The Lac des Iles palladium mine in northwestern Ontario opened its first underground shaft Tuesday, a move that is expected to cut costs and improve efficiency.
CBC's Jeff Walters was the only journalist who took the trip hundreds of metres underground for the official opening.
The CEO of North American Palladium, Phil du Toit, says the new infrastructure allows ore to be hauled to the surface without using large trucks and multiple drivers, cutting labour and fuel costs.
He also says the shaft is crucial to keeping the mine, located 90 kilometres north of Thunder Bay, producing ore into the future.
"Now that underground just got deeper and deeper,” du Toit said. “And there's some point where to be able to mine efficiently, cost [effectively] and to get volumes, you need a shaft.”
Stability for workers
The mine, which started production in 1993 as an open pit, then expanded underground, had previously relied on ramps to transport material to the surface.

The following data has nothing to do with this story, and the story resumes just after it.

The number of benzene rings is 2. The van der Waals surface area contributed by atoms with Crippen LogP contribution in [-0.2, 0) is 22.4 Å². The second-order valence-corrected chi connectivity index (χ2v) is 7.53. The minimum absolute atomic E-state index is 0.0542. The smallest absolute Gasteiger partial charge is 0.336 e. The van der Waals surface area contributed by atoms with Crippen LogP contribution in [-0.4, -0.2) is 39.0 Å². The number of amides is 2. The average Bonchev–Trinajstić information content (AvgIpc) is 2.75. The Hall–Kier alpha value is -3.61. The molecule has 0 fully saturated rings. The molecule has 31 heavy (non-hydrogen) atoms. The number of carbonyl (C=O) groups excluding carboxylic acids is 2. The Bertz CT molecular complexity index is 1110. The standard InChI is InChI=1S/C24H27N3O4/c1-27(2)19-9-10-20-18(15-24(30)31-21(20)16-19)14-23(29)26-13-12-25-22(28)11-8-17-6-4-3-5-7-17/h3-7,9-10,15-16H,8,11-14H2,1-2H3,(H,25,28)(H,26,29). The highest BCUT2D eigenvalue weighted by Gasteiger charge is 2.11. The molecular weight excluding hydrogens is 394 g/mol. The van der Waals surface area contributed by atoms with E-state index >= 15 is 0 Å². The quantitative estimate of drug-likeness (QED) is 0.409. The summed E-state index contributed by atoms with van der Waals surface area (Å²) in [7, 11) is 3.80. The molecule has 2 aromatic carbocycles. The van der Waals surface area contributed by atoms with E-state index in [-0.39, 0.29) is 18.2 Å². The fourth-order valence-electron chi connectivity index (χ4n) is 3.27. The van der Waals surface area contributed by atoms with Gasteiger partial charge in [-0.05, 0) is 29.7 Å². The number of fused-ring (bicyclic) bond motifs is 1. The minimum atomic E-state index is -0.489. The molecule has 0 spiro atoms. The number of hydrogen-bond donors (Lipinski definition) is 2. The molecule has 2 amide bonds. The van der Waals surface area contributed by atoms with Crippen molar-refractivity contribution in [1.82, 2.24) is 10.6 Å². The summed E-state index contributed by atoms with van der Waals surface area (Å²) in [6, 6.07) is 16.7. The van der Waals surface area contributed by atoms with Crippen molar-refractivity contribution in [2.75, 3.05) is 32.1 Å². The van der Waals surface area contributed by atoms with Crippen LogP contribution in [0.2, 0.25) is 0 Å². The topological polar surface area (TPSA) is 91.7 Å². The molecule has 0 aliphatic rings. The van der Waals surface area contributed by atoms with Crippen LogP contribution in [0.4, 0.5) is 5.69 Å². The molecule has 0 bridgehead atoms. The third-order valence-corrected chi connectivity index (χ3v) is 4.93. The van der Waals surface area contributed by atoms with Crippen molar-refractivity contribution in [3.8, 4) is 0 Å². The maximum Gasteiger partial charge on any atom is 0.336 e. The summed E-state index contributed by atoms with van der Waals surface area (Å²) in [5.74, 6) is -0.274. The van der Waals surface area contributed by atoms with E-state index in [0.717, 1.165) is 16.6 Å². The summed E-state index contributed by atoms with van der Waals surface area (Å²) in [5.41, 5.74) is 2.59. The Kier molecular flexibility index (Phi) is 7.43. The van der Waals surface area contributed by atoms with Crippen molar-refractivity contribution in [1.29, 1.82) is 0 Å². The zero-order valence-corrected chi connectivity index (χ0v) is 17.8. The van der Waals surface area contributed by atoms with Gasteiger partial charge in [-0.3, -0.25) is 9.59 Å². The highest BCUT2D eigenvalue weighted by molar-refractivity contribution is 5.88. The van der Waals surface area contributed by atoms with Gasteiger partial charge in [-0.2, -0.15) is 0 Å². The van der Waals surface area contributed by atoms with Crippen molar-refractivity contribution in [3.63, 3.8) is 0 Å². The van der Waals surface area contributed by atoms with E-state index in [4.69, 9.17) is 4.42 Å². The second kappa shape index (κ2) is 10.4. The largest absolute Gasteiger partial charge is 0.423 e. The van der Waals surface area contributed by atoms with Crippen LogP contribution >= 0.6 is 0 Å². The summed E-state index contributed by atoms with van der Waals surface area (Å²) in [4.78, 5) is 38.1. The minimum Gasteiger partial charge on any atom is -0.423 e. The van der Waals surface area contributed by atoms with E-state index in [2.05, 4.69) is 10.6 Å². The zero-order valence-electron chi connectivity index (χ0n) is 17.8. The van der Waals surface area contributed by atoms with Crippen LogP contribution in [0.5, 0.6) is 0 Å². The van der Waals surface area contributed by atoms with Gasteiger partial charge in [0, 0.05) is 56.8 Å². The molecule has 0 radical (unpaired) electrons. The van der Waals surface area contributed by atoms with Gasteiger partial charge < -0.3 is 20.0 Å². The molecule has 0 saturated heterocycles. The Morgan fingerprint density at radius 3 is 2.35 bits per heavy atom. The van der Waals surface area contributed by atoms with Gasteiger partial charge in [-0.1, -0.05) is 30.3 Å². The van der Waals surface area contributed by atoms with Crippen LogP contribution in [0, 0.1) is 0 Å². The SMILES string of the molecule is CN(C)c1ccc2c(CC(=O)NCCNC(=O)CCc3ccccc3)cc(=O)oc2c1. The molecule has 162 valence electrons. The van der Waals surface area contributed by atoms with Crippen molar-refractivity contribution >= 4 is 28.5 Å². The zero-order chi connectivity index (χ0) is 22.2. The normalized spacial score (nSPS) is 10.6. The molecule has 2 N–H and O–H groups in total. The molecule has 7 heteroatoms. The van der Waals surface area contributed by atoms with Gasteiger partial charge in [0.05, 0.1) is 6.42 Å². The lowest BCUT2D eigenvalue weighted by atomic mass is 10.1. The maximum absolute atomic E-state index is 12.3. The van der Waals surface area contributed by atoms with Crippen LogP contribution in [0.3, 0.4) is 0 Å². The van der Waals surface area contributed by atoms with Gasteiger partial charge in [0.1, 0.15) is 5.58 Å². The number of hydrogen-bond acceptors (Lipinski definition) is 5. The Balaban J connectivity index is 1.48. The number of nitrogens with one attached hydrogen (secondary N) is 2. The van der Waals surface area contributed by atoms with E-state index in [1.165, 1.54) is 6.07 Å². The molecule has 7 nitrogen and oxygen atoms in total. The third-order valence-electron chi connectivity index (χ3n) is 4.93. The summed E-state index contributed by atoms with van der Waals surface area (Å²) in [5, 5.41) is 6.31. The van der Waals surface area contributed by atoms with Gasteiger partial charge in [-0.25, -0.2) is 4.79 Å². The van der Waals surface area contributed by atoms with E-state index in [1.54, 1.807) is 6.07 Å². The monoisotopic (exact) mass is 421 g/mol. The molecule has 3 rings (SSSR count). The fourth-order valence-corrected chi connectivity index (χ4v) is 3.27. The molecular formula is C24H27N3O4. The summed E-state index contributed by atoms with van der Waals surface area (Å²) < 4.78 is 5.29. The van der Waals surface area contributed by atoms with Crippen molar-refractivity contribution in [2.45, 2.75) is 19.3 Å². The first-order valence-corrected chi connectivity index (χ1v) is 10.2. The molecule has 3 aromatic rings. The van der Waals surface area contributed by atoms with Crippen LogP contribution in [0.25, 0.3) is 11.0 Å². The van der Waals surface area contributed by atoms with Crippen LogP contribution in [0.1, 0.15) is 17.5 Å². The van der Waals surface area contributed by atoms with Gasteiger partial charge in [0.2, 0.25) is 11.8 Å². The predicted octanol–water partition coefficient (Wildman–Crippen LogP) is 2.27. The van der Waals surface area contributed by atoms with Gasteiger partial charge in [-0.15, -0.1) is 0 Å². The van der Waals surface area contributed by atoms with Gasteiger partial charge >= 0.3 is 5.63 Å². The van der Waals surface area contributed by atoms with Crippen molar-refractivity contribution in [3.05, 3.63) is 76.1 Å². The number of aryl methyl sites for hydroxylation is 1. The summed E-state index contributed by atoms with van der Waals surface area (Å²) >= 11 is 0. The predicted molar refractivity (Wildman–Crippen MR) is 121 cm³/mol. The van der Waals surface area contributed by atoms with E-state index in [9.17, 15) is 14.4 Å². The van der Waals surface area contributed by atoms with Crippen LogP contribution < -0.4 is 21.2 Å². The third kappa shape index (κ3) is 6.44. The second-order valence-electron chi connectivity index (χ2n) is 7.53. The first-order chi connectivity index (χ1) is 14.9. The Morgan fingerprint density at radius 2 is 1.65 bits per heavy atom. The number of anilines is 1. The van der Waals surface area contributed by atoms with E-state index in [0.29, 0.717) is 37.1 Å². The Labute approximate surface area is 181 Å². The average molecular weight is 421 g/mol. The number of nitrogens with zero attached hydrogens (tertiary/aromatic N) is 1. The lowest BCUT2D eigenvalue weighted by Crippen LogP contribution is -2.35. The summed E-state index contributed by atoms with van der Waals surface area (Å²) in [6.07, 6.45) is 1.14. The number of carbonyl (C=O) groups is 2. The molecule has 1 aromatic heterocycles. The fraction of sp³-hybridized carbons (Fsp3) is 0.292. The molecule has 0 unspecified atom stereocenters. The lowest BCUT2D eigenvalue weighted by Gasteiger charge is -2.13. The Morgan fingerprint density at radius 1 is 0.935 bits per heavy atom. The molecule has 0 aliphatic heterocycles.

Herb Daniher, spokesperson for the Steelworkers Union representing about 300 employees at the site, says the underground shaft brings stability for workers.
“So certainly, they have enough defined resources to go until 2019, but … there's potential here to continue to operate this, if all the stars align for an extended period, well beyond that,” Daniher said.
Du Toit says with the new shaft operating, the company can eventually look at expanding horizontally from the main ore body.
The leadership of nearby Gull Bay First Nation has said there is potential from the mine for jobs and business opportunities for the community.